0
Original Research |

Effect of CPAP-withdrawal on blood pressure in OSA: data from three randomized-controlled trials

Esther I. Schwarz, MD; Christian Schlatzer, MD; Valentina A. Rossi, MD; John R. Stradling, MD; Malcolm Kohler, MD
Author and Funding Information

Conflict of interest statement: None of the authors declare conflicts of interest associated with this manuscript.

Author contributions

Conception and design: EIS, MK, JRS. Data acquisition: EIS, CS, VAR. Analysis and interpretation of data: EIS, MK, JRS. Drafting the article: EIS, MK. Revising the article for important intellectual content and final approval: All authors.

Competing interests

None of the authors has a competing interest regarding this manuscript.

Funding

This work was supported by Swiss National Science Foundation grants (32003B_124915 and 143365) and the Clinical Research Priority Program (CRPP) Sleep and Health of the University of Zurich. The sponsors had no role in design and conduct of the studies, collection, analysis and interpretation of the data, nor in preparation of the manuscript.

Clinical trial registration:ClinicalTrials.gov ( NCT01332175 & NCT01797653) and Controlled-Trials.com (ISRCTN 93153804).

1Sleep Disorders Center and Pulmonary Division, University Hospital of Zurich, Zurich, Switzerland

2National Institute for Health Research (NIHR) Oxford Biomedical Research Centre based at Oxford University Hospitals NHS Foundation Trust and University of Oxford

3Center for Integrative Human Physiology, University of Zurich, Zurich, Switzerland

Corresponding author address Prof Malcolm Kohler Chair Respiratory Medicine, Clinical Director Division of Pulmonology and Sleep Disorders Centre University Hospital of Zurich Raemistrasse 100, Zurich, Switzerland


Copyright 2016, . All Rights Reserved.


Chest. 2016. doi:10.1016/j.chest.2016.07.012
Text Size: A A A
Published online

Abstract

Background  Based on meta-analyses, the blood pressure (BP) lowering effect of continuous positive airway pressure (CPAP) therapy in patients with obstructive sleep apnea (OSA) is reported to be approximately 2-3mmHg. This figure is derived from heterogeneous trials, often limited by poor CPAP-adherence, and thus possibly underestimating the treatment effect. We analyzed morning BP data from three randomized controlled CPAP withdrawal trials which included only patients with optimal CPAP-compliance.

Methods  Within the three trials, 149 OSA patients on CPAP were randomized to continue therapeutic CPAP (n=65) or to withdraw CPAP (n=84) for two weeks. Morning BP was measured at home before, and after sleep studies in hospital.

Results  CPAP-withdrawal was associated with a return of OSA (apnea-hypopnea index (AHI) at baseline 2.8/h, at follow-up 33.2/h). Systolic office BP increased in the CPAP-withdrawal group, compared to CPAP-continuation, by +5.4mmHg (95%CI 1.8-8.9mmHg, p=0.003), and systolic home BP by +9.0mmHg (95%-CI 5.7-12.3mmHg, p<0.001). Diastolic office BP increased by +5.0mmHg (95%CI 2.7-7.3mmHg, p<0.001), and diastolic home BP by +7.8mmHg (95%CI 5.6-10.4mmHg, p<0.001).AHI, baseline home systolic BP, statin usage, gender, and number of antihypertensive drugs were all independently associated with systolic BP change in multivariate analysis, controlling for age, BMI, smoking, diabetes, and sleepiness.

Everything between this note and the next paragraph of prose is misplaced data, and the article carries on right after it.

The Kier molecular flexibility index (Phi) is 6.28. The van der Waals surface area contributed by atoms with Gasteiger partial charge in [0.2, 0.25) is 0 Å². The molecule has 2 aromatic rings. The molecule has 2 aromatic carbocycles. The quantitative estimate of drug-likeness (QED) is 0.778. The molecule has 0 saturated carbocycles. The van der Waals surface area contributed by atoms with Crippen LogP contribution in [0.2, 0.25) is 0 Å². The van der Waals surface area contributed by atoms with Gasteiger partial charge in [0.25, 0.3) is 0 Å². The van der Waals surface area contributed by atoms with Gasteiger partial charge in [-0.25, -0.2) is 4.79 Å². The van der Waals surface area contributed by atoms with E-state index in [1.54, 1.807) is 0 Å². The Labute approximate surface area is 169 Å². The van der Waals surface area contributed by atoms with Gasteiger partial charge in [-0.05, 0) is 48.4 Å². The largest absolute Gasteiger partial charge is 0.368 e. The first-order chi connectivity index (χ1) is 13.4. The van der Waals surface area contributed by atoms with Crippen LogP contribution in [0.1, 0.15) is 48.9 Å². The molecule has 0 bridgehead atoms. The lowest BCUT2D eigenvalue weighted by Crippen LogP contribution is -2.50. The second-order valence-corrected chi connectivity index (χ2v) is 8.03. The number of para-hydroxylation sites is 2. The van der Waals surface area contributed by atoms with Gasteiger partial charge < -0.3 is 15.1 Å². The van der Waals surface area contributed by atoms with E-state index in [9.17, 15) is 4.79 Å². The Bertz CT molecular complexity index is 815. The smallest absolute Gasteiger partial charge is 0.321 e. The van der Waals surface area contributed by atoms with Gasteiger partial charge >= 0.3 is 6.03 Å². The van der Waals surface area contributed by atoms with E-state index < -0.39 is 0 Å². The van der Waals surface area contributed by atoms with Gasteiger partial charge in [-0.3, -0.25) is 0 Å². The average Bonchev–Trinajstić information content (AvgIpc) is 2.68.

Conclusions  CPAP-withdrawal results in a clinically relevant increase in BP, which is considerably higher than in conventional CPAP trials, and is also underestimated when office BP is used. Greater OSA severity is associated with a higher BP rise in response to CPAP-withdrawal.


Sign In to Access Full Content

MEMBER & INDIVIDUAL SUBSCRIBER

Want Access?

NEW TO CHEST?

Become a CHEST member and receive a FREE subscription as a benefit of membership.

Individuals can purchase this article on ScienceDirect.

Individuals can purchase a subscription to the journal.

Individuals can purchase a subscription to the journal or buy individual articles.

Learn more about membership or Purchase a Full Subscription.

INSTITUTIONAL ACCESS

Institutional access is now available through ScienceDirect and can be purchased at myelsevier.com.

Sign In to Access Full Content

MEMBER & INDIVIDUAL SUBSCRIBER

Want Access?

NEW TO CHEST?

Become a CHEST member and receive a FREE subscription as a benefit of membership.

Individuals can purchase this article on ScienceDirect.

Individuals can purchase a subscription to the journal.

Individuals can purchase a subscription to the journal or buy individual articles.

Learn more about membership or Purchase a Full Subscription.

INSTITUTIONAL ACCESS

Institutional access is now available through ScienceDirect and can be purchased at myelsevier.com.

Figures

Tables

References

NOTE:
Citing articles are presented as examples only. In non-demo SCM6 implementation, integration with CrossRef’s "Cited By" API will populate this tab (http://www.crossref.org/citedby.html).

Some tools below are only available to our subscribers or users with an online account.

Sign In to Access Full Content

MEMBER & INDIVIDUAL SUBSCRIBER

Want Access?

NEW TO CHEST?

Become a CHEST member and receive a FREE subscription as a benefit of membership.

Individuals can purchase this article on ScienceDirect.

Individuals can purchase a subscription to the journal.

Individuals can purchase a subscription to the journal or buy individual articles.

Learn more about membership or Purchase a Full Subscription.

INSTITUTIONAL ACCESS

Institutional access is now available through ScienceDirect and can be purchased at myelsevier.com.

Related Content

Customize your page view by dragging & repositioning the boxes below.

Find Similar Articles
CHEST Journal Articles
PubMed Articles
Guidelines
  • CHEST Journal
    Print ISSN: 0012-3692
    Online ISSN: 1931-3543